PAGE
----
"Order," it is said, "is heaven's first law." Certain it is that the great designer and framer of all things had regard to order in all his works. "He spake, and it was done; he commanded, and it stood fast." How sublime the utterance: how worthy its divine source. Not less sublime the progressive steps in creation, extending, perhaps, through thousands and tens of thousands of years, until the completed universe in all its perfection appeared.
Notice the order observed in the various organizations endowed with life. Whatever department in nature we select, we pursue the same intricate pathway through various gradations, till we reach the highest order in the class. The variety and perfection in both the vegetable and animal kingdoms excite our wonder and admiration. But, however great may be the interest in the lower orders, man, the crowning act of creation: man, made only a little lower than the angels, endowed with reason, privileged with communion with his Maker, absorbs all our attention.
God having foreseen all that would befall his creature, devised a plan of redemption [R628 : page 5] which could by no possibility fail to accomplish the purposes intended. Just here is where many well meaning people are at fault. It seems to be a common belief among Christians that God's plans are not only liable to defeat, but that they usually are defeated.
In the light that now shines on the sacred page, God's children are enabled to more fully comprehend his wonderful plan than was formerly their privilege. The faith of the just is as the shining light that shineth more and more unto the perfect day. (Prov. 4:18.) This light shining on the Word discovers in God's method a well-defined plan, embracing various steps or stages. It has been termed by some the "plan of the ages," because it embraces within its scope several different ages or dispensations, in each of which a special work was accomplished. We notice the patriarchal in which the knowledge of God was confined principally to one man at a time. The Jewish age during which this knowledge was confined principally to the Jewish nation; and the gospel age during which Christ is selecting a Church or bride to be associated with him finally in the work of blessing all the families of the earth. (Gen. 12:3.)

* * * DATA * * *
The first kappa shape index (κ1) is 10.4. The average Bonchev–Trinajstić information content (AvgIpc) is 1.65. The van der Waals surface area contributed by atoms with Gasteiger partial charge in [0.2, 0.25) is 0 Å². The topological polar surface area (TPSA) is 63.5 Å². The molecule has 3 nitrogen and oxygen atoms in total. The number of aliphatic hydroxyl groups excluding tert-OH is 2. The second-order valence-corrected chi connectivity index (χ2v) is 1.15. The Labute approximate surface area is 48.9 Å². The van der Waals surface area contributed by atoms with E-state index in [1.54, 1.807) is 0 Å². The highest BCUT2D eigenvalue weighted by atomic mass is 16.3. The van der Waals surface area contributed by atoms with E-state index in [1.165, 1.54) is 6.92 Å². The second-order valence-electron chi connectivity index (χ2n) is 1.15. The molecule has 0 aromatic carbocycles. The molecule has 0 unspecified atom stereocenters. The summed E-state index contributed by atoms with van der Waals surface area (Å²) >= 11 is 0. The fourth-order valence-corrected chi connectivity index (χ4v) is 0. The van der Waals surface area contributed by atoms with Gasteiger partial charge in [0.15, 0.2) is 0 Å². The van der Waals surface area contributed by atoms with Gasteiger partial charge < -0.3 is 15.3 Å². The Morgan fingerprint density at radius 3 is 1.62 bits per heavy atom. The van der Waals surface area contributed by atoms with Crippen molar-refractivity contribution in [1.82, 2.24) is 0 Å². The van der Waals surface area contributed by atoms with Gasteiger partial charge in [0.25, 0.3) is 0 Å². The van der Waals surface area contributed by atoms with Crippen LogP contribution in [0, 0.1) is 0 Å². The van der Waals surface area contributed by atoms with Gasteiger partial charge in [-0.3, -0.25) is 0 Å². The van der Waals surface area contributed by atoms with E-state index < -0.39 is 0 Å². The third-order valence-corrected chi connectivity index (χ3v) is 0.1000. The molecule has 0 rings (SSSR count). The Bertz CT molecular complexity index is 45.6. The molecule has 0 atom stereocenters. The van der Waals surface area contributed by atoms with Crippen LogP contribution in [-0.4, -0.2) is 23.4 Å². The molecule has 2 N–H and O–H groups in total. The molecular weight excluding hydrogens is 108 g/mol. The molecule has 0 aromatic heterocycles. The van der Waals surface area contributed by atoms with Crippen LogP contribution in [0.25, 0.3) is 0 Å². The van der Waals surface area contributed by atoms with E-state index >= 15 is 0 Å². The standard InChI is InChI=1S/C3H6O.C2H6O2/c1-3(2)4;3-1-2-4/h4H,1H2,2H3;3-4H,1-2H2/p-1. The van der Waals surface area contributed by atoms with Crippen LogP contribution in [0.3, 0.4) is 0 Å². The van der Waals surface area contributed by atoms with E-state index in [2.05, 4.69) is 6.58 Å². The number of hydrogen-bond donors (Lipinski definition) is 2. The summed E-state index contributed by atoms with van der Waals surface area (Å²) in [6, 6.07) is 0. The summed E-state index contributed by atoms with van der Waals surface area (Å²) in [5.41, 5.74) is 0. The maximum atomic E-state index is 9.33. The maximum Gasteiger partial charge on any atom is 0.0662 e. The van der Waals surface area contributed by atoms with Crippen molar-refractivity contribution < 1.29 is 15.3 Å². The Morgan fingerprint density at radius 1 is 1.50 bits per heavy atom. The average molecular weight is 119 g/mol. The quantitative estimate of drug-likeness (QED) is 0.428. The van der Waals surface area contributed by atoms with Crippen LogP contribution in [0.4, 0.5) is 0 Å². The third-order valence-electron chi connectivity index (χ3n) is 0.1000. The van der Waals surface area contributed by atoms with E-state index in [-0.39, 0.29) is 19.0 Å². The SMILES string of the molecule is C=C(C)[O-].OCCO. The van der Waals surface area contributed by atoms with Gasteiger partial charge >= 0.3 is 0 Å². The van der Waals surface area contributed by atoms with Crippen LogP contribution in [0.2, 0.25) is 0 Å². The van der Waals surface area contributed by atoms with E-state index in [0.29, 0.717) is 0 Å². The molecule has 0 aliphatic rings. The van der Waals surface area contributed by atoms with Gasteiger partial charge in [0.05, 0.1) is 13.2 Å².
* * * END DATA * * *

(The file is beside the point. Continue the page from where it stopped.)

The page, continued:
Scripture also mentions "ages to come," in which God will show the exceeding riches of his grace. (Eph. 2:7.) [R628 : page 6] These ages each have a definite time appointed them, and a definite work to perform. In each there is a seed time and a harvest. Christ came to harvest the fruit of the Jewish age. He sent his disciples forth, not to preach to the Gentiles, but only to "the lost sheep of the house of Israel." In this harvest he burned the chaff, but the wheat he gathered into the garner. As many as received him, to them gave he the power to become sons of God. (Jno. 1:12.)
The disciples were sent forth to reap where others had sown. The prophets were God's messengers to the people; they sowed the seed. When a sufficient time had elapsed, the reapers came to do their part of the work.
The gospel age, Christ informs us, is also to have a seed time and a harvest. After the resurrection he sent his disciples into all the world to preach the gospel of the kingdom. At the end of the world (age, dispensation), the Son of man will send the reapers, who will gather the wheat into his barn. (Matt. 13:30.)
Many laborers, though very anxious to be at work, seem not to know whether they are to sow or to reap. Perhaps we should rather say, they want to sow and reap at the same time. Failing to comprehend God's plan, or, more likely, failing to discover any plan at all, they work hap-hazard as they suppose God is doing.
Wheat and tares have been growing together in the field. To the casual observer it promised an abundant harvest, but to him who needs not that any should testify of man, because he knows what it is in man, it presented a very different view. The harvest is now in progress, and to all appearances the tares far outnumber the wheat.
As stated above, many who seem anxious to labor for the Master, have no conception of God's plan. They work on human plans, and as a consequence those whom they endeavor to instruct are confused rather than enlightened.
"If the blind lead the blind, both shall fall into the ditch." It seems to be true of this harvest, as of that of which Jesus spake, "The harvest truly is great, but the laborers are few: pray ye, therefore, the Lord of the harvest, that he would send forth laborers into his harvest." S. T. TACKABURY.